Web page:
One year ago today (and I know because I marked the date on my calendar), John came home from work and called a family meeting with my two boys and me in the living room. He was more serious than usual, but that wasn’t unexpected considering we were still reeling from the news, received just a few days earlier, that his Melanoma had returned, metastasized, and was now Stage IV.
He got straight to the point.
“I talked to my Oncologist this morning and asked the million dollar question…’How long do I have?’ He told me, if I do nothing, odds are about a year.”
My heart stopped and I took deep breaths, determined not to break down in front of my kids.
“When I hung up with him I called Tony (his twin brother) and asked him how in the hell I was supposed to go home and tell my wife and kids that I might only have a year to live? I just want you to know, I don’t plan to do nothing. We’re going to do whatever we can to beat those odds.”
In the year since that day, he’s been through the ringer. A clinical trial that initially worked to shrink his tumors and then almost killed him with crippling side effects and ongoing side effect issues with his pancreas that essentially made him a Type I diabetic for a while last winter. Plus, he’s aged (his hair is almost completely white) and has lost much of his stamina (but not his sense of humor).
Getting a different perspective on your life is about the only positive by-product of a terminal cancer diagnosis. And I’ve got perspective to spare now. To say the past year has been life changing is a huge understatement. I am a different person than I was that day, in just about every way.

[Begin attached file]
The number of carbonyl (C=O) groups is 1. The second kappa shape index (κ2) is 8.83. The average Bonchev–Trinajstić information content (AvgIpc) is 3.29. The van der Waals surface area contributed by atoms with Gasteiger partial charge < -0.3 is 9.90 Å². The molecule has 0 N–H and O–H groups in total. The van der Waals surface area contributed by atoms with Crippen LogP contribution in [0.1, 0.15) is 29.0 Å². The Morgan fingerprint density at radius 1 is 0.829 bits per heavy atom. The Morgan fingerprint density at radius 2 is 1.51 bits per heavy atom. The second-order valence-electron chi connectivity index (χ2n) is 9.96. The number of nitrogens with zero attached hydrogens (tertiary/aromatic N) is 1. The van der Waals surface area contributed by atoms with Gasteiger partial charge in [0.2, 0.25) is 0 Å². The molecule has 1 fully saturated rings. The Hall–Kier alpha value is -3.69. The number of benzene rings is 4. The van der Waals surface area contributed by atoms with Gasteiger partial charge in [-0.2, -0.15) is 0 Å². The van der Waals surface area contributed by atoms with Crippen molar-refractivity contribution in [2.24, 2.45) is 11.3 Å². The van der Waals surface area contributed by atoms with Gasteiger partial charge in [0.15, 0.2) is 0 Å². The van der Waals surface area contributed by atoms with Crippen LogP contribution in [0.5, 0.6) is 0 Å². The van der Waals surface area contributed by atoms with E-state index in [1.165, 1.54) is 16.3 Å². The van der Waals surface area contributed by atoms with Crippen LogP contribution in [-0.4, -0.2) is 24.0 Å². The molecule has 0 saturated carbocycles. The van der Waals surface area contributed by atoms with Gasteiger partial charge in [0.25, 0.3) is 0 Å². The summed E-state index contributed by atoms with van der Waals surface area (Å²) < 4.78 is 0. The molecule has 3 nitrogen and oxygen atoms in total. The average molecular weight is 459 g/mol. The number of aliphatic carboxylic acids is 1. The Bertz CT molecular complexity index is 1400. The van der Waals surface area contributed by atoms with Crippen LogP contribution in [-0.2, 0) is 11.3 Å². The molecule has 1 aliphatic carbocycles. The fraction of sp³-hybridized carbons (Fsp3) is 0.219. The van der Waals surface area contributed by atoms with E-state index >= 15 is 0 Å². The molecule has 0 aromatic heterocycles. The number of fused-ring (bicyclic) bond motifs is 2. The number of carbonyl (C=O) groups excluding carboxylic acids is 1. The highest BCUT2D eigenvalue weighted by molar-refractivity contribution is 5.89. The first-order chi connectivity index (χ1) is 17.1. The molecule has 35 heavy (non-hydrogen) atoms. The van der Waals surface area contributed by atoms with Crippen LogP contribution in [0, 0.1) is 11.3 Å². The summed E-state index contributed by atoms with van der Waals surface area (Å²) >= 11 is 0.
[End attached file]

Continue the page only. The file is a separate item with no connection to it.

I don’t take much too seriously anymore and I really don’t sweat the small stuff. Those little things that used to be able to send me off the rails barely phase me anymore. In the grand scheme of things, they just don’t matter.
I savor most of my moments with John. To say “every moment” would mean we’re not living a normal life, but I’m much more eager to stop working and hang out with him (and the rest of the people in my life, for that matter) than I ever was before this happened. I’m aware of the value of time spent with the people I love now.
I trust myself and the power of possibility more than I ever have before. I know that I’m not necessarily in control of my circumstances, but I’m absolutely in control of how I react to them. I’ve taught this stuff for years, but I think only REALLY embraced it since John’s diagnosis.
Today, as I reflect back on the past year, my overwhelming feeling is that of gratitude. I’m grateful for all of this learning, for the people who have supported us and who’ve come into my life because of this experience. I’m grateful for St. Mary’s and our local cancer center and oncologist, and for Seattle Cancer Care Alliance and all that they’ve done to support us.
I’m grateful for my home, my business, and my lifestyle, which gives me the ability to be wherever John needs me to be at a moment’s notice. Plus, I’m making a living by sharing my blessings with the world, so that’s always a great thing.
Mostly, I’m grateful that I still have the love of my life, and that, for the most part, he’s hanging in there and doing fine.
John’s been on the wonder drug Keytruda for about 9 weeks and has one more treatment before they do a scan to see what’s gong on inside. The tumor on his leg has not shrunk, but it also hasn’t grown, which is progress. We’ll know a lot more in a few weeks. For now, we still have hope, and that is the greatest gift there is.
Last year, on that night when the meaning of “a year” completely changed for me, once I had a good cry and gathered my emotions back in, I looked at John and said, “I’m just gonna tell you right now, this is bullshit. When I married you, I did not sign up for just a few years, I signed on for at least 30. So, if you come to me when you’re 80 and tell me you have a year to live, so be it. But I’m rejecting this. Period.”
He wholeheartedly agreed with me.